<p><span style="font-size: 11.1999998092651px; line-height: 19.0400009155273px;">The history of America from the beginning was a struggle of opposing ideological perspectives over the role of the state’s power vis-à-vis the consciences of individual citizens. The 17</span><sup style="line-height: 19.0400009155273px;">th</sup><span style="font-size: 11.1999998092651px; line-height: 19.0400009155273px;"> century Puritans in the Massachusetts Bay Colony basically transported to America the same kind of religious, state intrusion into the lives of individuals they were trying to escape in England by requiring citizens to subscribe to the official state religion. Fortunately, there were courageous individuals there at the time, like Roger Williams (1603-1683), who strongly resisted such requirements. Williams, prior to coming to America, had been educated at Cambridge and worked for Lord Chief Justice </span><a style="font-size: 11.1999998092651px; line-height: 19.0400009155273px;" href="http://en.wikipedia.org/wiki/Edward_Coke">Edward Coke</a><span style="font-size: 11.1999998092651px; line-height: 19.0400009155273px;">. (1552-1634)</span><span style="font-size: 11.1999998092651px; line-height: 19.0400009155273px;">  </span><span style="font-size: 11.1999998092651px; line-height: 19.0400009155273px;">Coke was the famous English jurist whose work provided much of the foundations of the Anglo-American legal system, and who famously “declared the king to be subject to the law, and the laws of Parliament to be void if in violation of "common right and reason”.</span><span style="font-size: 11.1999998092651px; line-height: 19.0400009155273px;">  </span><span style="font-size: 11.1999998092651px; line-height: 19.0400009155273px;">No doubt Williams’ prior education and influences from Coke, and from others like Francis Bacon (1561-1626) who taught him the way of learning through experiment and observation, helped temper his strong theological commitments in relation to his views about the proper relationship between the authority of the state and religion, and the extent to which the state could have control over the consciences of free individuals, what Williams called “soul liberty”. Williams himself did not have theological quarrels with the Puritans; however, he did not believe religious conviction could be coerced. It was on this moral and political basis, that Williams founded Rhode Island, the first state ever to have a constitution guaranteeing expansive freedom of conscience to individual citizens. Fortunately, the thinking of Williams became the mindset of the key founders, particularly Jefferson (1743-1826) and Madison (1751-1836), of the American constitutional system. (For a full account of Roger Williams’ life and influence, see the wonderful book, </span><em style="font-size: 11.1999998092651px; line-height: 19.0400009155273px;">Roger Williams and the Creation of the American Soul: Church, State, and the Birth of Liberty</em><span style="font-size: 11.1999998092651px; line-height: 19.0400009155273px;"> by John M. Barry)</span></p> <p><strong style="line-height: 19.0400009155273px; color: #34405b; font-family: Arial, Helvetica, sans-serif; font-size: 12px;">The Alden March Bioethics Institute offers a Master of Science in Bioethics, a Doctorate of Professional Studies in Bioethics, and Graduate Certificates in Clinical Ethics and Clinical Ethics Consultation. For more information on AMBI's online graduate programs, please visit our <a style="text-decoration: underline; color: #000099;" href="/Academic/bioethics/index.cfm">website</a>.</strong><span style="line-height: 19.0400009155273px; color: #34405b; font-family: Arial, Helvetica, sans-serif; font-size: 12px;"> </span></p>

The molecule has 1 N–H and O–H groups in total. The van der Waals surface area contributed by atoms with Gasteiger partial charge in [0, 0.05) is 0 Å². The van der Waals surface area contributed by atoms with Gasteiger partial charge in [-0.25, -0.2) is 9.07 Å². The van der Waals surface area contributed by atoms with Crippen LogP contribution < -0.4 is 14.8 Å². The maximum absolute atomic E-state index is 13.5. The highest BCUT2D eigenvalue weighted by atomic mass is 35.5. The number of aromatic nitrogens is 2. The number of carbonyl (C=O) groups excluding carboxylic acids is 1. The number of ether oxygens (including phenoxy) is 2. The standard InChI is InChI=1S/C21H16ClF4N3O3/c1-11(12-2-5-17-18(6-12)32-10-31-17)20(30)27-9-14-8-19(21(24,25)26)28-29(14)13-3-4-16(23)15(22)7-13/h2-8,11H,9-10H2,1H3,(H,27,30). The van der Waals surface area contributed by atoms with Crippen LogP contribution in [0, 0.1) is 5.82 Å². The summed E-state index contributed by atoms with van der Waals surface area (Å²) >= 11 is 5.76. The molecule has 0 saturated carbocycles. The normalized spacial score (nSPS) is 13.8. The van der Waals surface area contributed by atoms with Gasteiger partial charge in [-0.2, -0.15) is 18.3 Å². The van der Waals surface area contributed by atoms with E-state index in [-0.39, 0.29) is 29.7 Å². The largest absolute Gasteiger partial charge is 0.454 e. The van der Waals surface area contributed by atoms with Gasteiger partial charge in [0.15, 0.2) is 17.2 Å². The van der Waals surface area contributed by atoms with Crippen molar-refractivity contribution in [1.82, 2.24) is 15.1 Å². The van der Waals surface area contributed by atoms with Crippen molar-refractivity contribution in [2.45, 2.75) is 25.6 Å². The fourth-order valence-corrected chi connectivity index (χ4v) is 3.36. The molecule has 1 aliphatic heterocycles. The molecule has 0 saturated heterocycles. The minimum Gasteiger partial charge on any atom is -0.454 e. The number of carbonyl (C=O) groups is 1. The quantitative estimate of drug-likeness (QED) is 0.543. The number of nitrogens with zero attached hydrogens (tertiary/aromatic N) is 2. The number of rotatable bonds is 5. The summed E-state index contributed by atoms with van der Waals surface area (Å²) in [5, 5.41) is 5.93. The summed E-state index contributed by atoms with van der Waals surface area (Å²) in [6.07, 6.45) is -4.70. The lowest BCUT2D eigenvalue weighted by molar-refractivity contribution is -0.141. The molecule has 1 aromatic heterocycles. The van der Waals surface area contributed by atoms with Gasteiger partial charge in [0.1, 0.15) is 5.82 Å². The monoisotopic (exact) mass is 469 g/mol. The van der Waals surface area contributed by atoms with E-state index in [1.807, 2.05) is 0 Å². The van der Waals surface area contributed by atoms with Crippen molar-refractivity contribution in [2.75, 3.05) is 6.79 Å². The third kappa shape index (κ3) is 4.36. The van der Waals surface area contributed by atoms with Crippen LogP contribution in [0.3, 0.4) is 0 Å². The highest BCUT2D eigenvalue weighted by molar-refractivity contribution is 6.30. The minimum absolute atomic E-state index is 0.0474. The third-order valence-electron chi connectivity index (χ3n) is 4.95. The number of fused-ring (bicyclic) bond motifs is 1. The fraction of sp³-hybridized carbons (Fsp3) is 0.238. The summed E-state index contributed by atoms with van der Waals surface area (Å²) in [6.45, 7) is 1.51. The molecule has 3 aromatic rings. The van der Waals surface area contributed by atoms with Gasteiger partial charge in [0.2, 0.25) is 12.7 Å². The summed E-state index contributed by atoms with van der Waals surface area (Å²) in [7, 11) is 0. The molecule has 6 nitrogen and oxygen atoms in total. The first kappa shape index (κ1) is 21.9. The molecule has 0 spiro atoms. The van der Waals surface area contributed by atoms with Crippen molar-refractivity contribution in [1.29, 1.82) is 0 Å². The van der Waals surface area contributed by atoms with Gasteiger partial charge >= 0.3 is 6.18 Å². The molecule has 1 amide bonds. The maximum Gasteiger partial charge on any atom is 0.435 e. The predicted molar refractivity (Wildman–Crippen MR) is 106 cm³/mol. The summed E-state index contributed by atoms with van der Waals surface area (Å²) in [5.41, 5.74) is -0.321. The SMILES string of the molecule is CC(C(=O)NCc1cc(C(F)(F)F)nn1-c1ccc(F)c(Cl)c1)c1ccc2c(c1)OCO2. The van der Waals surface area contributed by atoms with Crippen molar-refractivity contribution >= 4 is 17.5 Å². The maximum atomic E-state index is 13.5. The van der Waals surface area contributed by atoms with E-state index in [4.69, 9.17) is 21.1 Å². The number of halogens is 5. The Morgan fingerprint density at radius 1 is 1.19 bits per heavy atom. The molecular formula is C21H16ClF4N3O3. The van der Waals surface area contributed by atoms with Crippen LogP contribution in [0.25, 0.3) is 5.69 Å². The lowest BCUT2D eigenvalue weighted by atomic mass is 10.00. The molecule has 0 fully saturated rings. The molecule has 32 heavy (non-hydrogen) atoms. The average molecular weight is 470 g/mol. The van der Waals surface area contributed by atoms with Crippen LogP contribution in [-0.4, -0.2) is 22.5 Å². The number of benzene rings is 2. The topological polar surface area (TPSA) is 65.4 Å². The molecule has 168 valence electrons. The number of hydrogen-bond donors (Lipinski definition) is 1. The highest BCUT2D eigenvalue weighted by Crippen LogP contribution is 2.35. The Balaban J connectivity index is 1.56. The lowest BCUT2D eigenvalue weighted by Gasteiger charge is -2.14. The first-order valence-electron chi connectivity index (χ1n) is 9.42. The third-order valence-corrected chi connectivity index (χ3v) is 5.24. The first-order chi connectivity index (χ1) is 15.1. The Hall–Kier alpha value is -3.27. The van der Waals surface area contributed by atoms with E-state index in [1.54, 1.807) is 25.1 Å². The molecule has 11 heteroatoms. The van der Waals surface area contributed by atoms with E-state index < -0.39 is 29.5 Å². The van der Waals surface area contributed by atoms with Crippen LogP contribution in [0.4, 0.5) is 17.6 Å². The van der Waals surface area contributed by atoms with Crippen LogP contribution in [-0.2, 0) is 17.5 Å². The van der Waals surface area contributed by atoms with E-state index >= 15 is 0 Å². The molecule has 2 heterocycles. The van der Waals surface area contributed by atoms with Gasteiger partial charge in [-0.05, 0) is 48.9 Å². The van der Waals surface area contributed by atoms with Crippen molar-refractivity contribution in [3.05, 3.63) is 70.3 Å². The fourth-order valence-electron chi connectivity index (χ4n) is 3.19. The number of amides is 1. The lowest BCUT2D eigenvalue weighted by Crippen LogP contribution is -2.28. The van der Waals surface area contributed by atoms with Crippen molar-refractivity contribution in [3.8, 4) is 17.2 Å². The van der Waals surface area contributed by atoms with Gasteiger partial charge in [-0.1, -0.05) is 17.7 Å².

February 20, 2015

The Physician-Patient Relationship: The basis for moral clarity in clinical ethics